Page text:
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Considering Supply Chain Metrics Capabilities

A recent article of ours published by Healthcare Business Insights

Elevating SCM With Clinical Leadership

Physician Leadership in Supply Chain:  Through Thorough Reflection, a Continuing Evolution toward Evidence-Based Supply Chain Management

Over the last decade industry leaders have documented the case for the health care supply chain management function as part of an integrated delivery system management strategy.  One important characteristic of this effort is the recognition that other sectors have matured as a result of attention to their supply chains and the  elevation of supply chain management roles into the executive suite http://www.beckershospitalreview.com/hospital-management-administration/supply-chain-s-evolution-from-the-basement-to-the-executive-suite.html.  It is noteworthy that a growing number of CEOs, CFOs, and supply chain executives, themselves, recognize that the elevation of the supply chain function and adoption of progressive health sector supply chain management practices may not, in itself, lead to excellence in clinical and managerial practice.  While there is a great deal of discussion about how to best move ahead, progressive systems recognize that dedicated physician involvement in the supply chain processes has the potential to further advance health care system goals to meet the triple aim which involves lower cost, outstanding quality and improved population health.

There is little precedent for action by physicians who are tapped to engage the supply chain.  Best practices do not yet exist and the boundaries for the role remain unspecified.  Unconstrained by precedent, those entering the role are finding a significant “white space” upon in which they can bring together their clinical, analytic, managerial and analytic talents.  It is our hope that this discussion board will evolve as a place to clarify the “secret sauce” within physician-led supply chain practice.  It appears that being tapped for such a role quickly leads to the physician supply chain leader recognizing the strengths that they bring to the role – but also an awareness of their lack of familiarity with supply chain principles and practices.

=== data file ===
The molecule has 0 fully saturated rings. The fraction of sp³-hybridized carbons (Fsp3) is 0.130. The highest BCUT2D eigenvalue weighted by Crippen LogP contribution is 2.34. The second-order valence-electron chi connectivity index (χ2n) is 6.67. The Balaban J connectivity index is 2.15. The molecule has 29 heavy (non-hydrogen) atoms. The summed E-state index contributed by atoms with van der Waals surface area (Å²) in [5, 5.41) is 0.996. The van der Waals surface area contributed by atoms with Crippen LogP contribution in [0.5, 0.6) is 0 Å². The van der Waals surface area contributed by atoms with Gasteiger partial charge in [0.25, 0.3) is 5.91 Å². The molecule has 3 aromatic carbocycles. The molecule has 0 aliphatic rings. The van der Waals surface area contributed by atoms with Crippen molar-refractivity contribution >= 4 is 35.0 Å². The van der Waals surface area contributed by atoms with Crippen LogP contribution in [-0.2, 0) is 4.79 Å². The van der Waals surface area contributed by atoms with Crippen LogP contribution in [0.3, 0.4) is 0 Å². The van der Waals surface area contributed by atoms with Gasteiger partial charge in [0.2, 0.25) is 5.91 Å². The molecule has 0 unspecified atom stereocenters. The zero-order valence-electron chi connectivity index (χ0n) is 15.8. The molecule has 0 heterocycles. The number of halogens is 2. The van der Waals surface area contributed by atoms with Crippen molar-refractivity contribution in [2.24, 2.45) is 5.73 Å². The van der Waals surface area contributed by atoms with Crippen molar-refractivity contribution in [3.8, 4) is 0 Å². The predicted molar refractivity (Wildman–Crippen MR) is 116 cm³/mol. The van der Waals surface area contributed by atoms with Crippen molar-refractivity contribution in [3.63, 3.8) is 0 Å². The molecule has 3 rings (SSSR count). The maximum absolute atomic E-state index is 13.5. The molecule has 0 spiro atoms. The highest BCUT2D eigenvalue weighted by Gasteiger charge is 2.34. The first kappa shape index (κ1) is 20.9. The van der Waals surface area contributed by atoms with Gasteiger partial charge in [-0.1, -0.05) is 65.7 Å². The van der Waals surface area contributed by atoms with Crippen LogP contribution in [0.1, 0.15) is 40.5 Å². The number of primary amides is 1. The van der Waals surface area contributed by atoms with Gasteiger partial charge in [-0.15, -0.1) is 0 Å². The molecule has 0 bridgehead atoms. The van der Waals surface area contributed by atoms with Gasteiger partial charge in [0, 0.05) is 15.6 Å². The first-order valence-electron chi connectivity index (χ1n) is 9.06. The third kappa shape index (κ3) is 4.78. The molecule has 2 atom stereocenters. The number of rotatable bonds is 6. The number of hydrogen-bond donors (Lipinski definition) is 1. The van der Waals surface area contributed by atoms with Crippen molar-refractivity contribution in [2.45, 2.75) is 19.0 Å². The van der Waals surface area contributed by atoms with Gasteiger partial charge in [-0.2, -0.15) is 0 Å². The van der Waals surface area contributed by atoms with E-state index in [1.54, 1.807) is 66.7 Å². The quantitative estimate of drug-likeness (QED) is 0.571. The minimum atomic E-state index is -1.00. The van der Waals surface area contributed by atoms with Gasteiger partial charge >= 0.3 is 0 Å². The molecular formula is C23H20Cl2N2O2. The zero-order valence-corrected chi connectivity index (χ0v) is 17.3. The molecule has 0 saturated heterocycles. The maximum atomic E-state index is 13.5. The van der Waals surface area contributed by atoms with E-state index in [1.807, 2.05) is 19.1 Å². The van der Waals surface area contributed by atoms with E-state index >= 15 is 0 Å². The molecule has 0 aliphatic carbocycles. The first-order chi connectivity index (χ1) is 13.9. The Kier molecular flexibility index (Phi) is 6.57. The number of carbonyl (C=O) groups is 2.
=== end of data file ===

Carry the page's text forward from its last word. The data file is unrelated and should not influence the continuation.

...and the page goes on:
Our initial observation is that physician supply chain leaders are able to reflect on the appropriateness and volume of the materials employed in practice, work with fellow clinicians in product identification and standardization, and create an environment that provides for a reflective practice of supply chain.  Reflection considers the needs of both patients and fellow clinicians while appropriately considering concerns for the fiscal sustainability of the health care system.  Reflection also allows for clinician engagement with suppliers and others who influence practice through innovation in the materials environment.  https://www.ghdonline.org/designing-provider-incentives/idea/demand-based-purchasing/  Interestingly, just as evidence based medicine has evolved as the gold standard for assessing health care value, the findings from evidence based medicine, appropriately interpreted by physician supply chain leaders, is evolving the gold standard for evidence based supply chain practice.

The Path to Higher Performance (Part 2)

In the last blog we discussed the need for articulate and directed supply chain strategies.  In this blog, we’ll tell you how to structure these strategies.

In the healthcare world, supply chain organizations need to build strategies that encompass three distinct strategic drivers.  Every program to improve performance should include elements of these three drivers.  To help plan your improvement initiatives, we have summarized the leading elements of many successful change programs.

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1. Improve Efficiency

  • Reduce Non-standard Product Use through:
    1. Compliance Management
    2. Limited Physician Preference Items
  • Clinical Engagement/VAP
  • Reduce Inappropriate Consumption through:
    1. Clinical protocols that are sensitive to product use
    2. Clinical and administrative staff training
  • Clinical product awareness (digital labelling)
  • Effective Sourcing
    1. Leverage scale
    2. Supplier relationship management

2. Improve Medical Efficacy by Facilitating Innovation

  • New Technology Assessment
  • Facilitation of product innovation

3. Assure System Profitability through Reimbursement

  • Link product use to bundled payment programs
  • Link patient outcomes to product use